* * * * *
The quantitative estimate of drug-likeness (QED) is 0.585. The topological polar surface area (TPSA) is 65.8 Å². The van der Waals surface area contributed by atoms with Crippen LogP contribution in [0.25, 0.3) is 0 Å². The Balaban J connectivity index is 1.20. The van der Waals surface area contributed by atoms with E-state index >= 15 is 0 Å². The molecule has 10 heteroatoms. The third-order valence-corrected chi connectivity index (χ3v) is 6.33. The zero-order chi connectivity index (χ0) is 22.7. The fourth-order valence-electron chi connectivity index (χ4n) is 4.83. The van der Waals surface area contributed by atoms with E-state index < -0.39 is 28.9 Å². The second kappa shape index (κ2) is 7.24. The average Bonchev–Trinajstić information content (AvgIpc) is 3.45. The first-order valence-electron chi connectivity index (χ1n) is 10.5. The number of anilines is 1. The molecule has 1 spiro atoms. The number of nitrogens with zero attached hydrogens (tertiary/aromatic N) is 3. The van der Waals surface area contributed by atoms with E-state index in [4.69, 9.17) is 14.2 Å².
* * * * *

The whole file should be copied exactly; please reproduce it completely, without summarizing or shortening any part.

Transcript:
The quantitative estimate of drug-likeness (QED) is 0.585. The topological polar surface area (TPSA) is 65.8 Å². The van der Waals surface area contributed by atoms with Crippen LogP contribution in [0.25, 0.3) is 0 Å². The Balaban J connectivity index is 1.20. The van der Waals surface area contributed by atoms with E-state index >= 15 is 0 Å². The molecule has 10 heteroatoms. The third-order valence-corrected chi connectivity index (χ3v) is 6.33. The zero-order chi connectivity index (χ0) is 22.7. The fourth-order valence-electron chi connectivity index (χ4n) is 4.83. The van der Waals surface area contributed by atoms with E-state index < -0.39 is 28.9 Å². The second kappa shape index (κ2) is 7.24. The average Bonchev–Trinajstić information content (AvgIpc) is 3.45. The first-order valence-electron chi connectivity index (χ1n) is 10.5. The number of anilines is 1. The molecule has 1 spiro atoms. The number of nitrogens with zero attached hydrogens (tertiary/aromatic N) is 3. The van der Waals surface area contributed by atoms with E-state index in [4.69, 9.17) is 14.2 Å².